If you think all that’s required of SFX artists is to add glitter and frills to a jumbo pack of rubber masks, think again. This fascinating reality contest draws back the curtain to a world where ingenuity, artistry and sensible use of foam latex are the only ways to succeed. Each challenge gives contestants two days to design, create and apply (onto a model) a stylistically unified make-up that clearly communicates the character’s story through its detail. Basically, not only must these dudes be master illustrators, painters, sculptors, stylists and costume designers, they’ve also gotta be able to spin one hell of a yarn. Whether it’s ballet-dancing zombies (that can hold up in a choreographed routine) or creatures from an undiscovered ecosystem (that glow under a backlight), the skills required to create these characters are more than a marvel to behold.
Perhaps the most startling thing about Face Off is that the judges’ opinions are almost never affected by emotion or bias. Their feedback is clear, authoritative, informative, and, well… right, and considering the panel is made up of multiple Oscar winners who’ve worked on everything from Beetlejuice to Avatar (heck, even the host is the daughter of the guy who created the fake noses for Raging Bull), you’d expect them to be.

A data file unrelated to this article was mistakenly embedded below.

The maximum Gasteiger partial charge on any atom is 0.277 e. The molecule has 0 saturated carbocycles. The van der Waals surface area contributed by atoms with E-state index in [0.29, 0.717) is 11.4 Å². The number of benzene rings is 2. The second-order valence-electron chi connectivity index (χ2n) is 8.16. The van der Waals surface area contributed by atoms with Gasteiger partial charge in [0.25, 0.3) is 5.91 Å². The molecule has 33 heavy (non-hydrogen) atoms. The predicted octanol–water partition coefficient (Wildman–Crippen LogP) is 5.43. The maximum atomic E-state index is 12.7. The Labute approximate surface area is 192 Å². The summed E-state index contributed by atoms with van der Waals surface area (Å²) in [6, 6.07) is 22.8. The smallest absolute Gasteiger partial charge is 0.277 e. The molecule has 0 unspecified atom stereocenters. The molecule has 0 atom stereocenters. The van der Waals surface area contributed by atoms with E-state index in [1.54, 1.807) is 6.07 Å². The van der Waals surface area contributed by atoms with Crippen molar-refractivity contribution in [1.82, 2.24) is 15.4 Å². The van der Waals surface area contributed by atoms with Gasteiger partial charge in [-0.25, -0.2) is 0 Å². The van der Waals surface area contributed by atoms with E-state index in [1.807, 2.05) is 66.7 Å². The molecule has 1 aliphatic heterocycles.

2. Top Chef Masters (2009 – present)
Channel: Bravo (US), Arena (Aus)
Profession: Culinary arts
Summary: Black chicken with poached monkfish liver never looked so good
The original incarnation of Top Chef is like Masterchef on fast-forward, but with better chefs. And judges. And challenges. Oh, and the support of every big name in the culinary biz that doesn’t end in ‘-amsay’ or ‘-liver’. Unfortunately, it’s too often hampered by the desperation of twenty amateurs vying for the same spotlight, and the producer’s ability to capitalise on that desperation.